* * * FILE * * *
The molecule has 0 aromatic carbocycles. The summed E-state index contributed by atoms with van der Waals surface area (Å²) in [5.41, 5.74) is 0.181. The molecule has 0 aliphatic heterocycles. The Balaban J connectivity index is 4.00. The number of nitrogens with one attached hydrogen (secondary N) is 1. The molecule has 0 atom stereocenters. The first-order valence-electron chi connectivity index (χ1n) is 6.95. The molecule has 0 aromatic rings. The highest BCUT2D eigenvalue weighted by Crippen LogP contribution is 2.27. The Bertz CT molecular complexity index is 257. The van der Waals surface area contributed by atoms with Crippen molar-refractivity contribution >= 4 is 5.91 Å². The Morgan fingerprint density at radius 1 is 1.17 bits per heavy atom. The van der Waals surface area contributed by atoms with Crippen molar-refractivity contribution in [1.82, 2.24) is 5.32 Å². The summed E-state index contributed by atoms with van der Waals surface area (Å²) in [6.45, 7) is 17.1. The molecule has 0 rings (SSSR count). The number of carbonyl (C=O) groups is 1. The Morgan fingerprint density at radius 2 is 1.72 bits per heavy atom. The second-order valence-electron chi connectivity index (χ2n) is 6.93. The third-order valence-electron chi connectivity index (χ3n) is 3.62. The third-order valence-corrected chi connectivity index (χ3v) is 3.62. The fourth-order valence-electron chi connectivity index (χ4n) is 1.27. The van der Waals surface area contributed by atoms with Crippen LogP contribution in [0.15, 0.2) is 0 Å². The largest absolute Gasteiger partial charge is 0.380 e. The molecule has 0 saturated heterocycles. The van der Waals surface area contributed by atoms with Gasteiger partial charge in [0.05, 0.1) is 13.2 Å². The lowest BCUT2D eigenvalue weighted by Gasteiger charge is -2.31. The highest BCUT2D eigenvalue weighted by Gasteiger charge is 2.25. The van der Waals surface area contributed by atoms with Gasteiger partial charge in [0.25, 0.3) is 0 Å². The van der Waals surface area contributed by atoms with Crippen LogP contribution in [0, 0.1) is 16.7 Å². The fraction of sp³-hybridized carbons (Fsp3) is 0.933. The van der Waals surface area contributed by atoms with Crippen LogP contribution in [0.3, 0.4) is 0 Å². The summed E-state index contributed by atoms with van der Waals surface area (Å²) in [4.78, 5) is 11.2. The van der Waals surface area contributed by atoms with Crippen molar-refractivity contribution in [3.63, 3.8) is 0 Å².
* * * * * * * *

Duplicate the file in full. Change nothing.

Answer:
The molecule has 0 aromatic carbocycles. The summed E-state index contributed by atoms with van der Waals surface area (Å²) in [5.41, 5.74) is 0.181. The molecule has 0 aliphatic heterocycles. The Balaban J connectivity index is 4.00. The number of nitrogens with one attached hydrogen (secondary N) is 1. The molecule has 0 atom stereocenters. The first-order valence-electron chi connectivity index (χ1n) is 6.95. The molecule has 0 aromatic rings. The highest BCUT2D eigenvalue weighted by Crippen LogP contribution is 2.27. The Bertz CT molecular complexity index is 257. The van der Waals surface area contributed by atoms with Crippen molar-refractivity contribution >= 4 is 5.91 Å². The Morgan fingerprint density at radius 1 is 1.17 bits per heavy atom. The van der Waals surface area contributed by atoms with Crippen molar-refractivity contribution in [1.82, 2.24) is 5.32 Å². The summed E-state index contributed by atoms with van der Waals surface area (Å²) in [6.45, 7) is 17.1. The molecule has 0 rings (SSSR count). The number of carbonyl (C=O) groups is 1. The Morgan fingerprint density at radius 2 is 1.72 bits per heavy atom. The second-order valence-electron chi connectivity index (χ2n) is 6.93. The third-order valence-electron chi connectivity index (χ3n) is 3.62. The third-order valence-corrected chi connectivity index (χ3v) is 3.62. The fourth-order valence-electron chi connectivity index (χ4n) is 1.27. The van der Waals surface area contributed by atoms with Crippen LogP contribution in [0.15, 0.2) is 0 Å². The largest absolute Gasteiger partial charge is 0.380 e. The molecule has 0 saturated heterocycles. The van der Waals surface area contributed by atoms with Gasteiger partial charge in [0.05, 0.1) is 13.2 Å². The lowest BCUT2D eigenvalue weighted by Gasteiger charge is -2.31. The highest BCUT2D eigenvalue weighted by Gasteiger charge is 2.25. The van der Waals surface area contributed by atoms with Gasteiger partial charge in [0.25, 0.3) is 0 Å². The van der Waals surface area contributed by atoms with Crippen LogP contribution in [0, 0.1) is 16.7 Å². The fraction of sp³-hybridized carbons (Fsp3) is 0.933. The van der Waals surface area contributed by atoms with Crippen LogP contribution in [0.3, 0.4) is 0 Å². The summed E-state index contributed by atoms with van der Waals surface area (Å²) in [4.78, 5) is 11.2. The van der Waals surface area contributed by atoms with Crippen molar-refractivity contribution in [3.63, 3.8) is 0 Å².